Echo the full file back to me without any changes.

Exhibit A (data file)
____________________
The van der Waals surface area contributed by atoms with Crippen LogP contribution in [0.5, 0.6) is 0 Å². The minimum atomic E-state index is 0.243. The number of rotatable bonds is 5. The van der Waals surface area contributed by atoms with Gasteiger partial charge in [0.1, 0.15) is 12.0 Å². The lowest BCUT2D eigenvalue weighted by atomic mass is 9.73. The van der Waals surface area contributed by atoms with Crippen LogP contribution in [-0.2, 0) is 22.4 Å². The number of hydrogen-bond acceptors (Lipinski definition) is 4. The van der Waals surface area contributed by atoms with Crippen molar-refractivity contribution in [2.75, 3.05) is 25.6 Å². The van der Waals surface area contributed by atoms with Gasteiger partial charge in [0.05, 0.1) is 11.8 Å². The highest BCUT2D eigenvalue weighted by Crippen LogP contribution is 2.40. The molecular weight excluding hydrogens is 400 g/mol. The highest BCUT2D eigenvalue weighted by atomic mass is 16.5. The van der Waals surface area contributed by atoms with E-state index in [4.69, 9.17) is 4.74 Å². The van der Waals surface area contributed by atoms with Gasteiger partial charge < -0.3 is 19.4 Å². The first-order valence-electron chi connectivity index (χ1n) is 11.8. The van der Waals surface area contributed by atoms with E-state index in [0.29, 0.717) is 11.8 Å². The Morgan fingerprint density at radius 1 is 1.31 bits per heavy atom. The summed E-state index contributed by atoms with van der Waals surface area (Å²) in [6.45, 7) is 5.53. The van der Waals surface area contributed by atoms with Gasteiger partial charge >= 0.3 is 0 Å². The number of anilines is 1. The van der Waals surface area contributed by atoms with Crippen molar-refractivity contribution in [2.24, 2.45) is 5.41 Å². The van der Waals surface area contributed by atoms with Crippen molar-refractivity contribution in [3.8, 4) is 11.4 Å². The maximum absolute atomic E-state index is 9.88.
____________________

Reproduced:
The van der Waals surface area contributed by atoms with Crippen LogP contribution in [0.5, 0.6) is 0 Å². The minimum atomic E-state index is 0.243. The number of rotatable bonds is 5. The van der Waals surface area contributed by atoms with Gasteiger partial charge in [0.1, 0.15) is 12.0 Å². The lowest BCUT2D eigenvalue weighted by atomic mass is 9.73. The van der Waals surface area contributed by atoms with Crippen LogP contribution in [-0.2, 0) is 22.4 Å². The number of hydrogen-bond acceptors (Lipinski definition) is 4. The van der Waals surface area contributed by atoms with Crippen molar-refractivity contribution in [2.75, 3.05) is 25.6 Å². The van der Waals surface area contributed by atoms with Gasteiger partial charge in [0.05, 0.1) is 11.8 Å². The highest BCUT2D eigenvalue weighted by Crippen LogP contribution is 2.40. The molecular weight excluding hydrogens is 400 g/mol. The highest BCUT2D eigenvalue weighted by atomic mass is 16.5. The van der Waals surface area contributed by atoms with E-state index in [4.69, 9.17) is 4.74 Å². The van der Waals surface area contributed by atoms with Gasteiger partial charge < -0.3 is 19.4 Å². The first-order valence-electron chi connectivity index (χ1n) is 11.8. The van der Waals surface area contributed by atoms with E-state index in [0.29, 0.717) is 11.8 Å². The Morgan fingerprint density at radius 1 is 1.31 bits per heavy atom. The summed E-state index contributed by atoms with van der Waals surface area (Å²) in [6.45, 7) is 5.53. The van der Waals surface area contributed by atoms with Gasteiger partial charge >= 0.3 is 0 Å². The number of anilines is 1. The van der Waals surface area contributed by atoms with Crippen molar-refractivity contribution in [2.24, 2.45) is 5.41 Å². The van der Waals surface area contributed by atoms with Crippen molar-refractivity contribution in [3.8, 4) is 11.4 Å². The maximum absolute atomic E-state index is 9.88.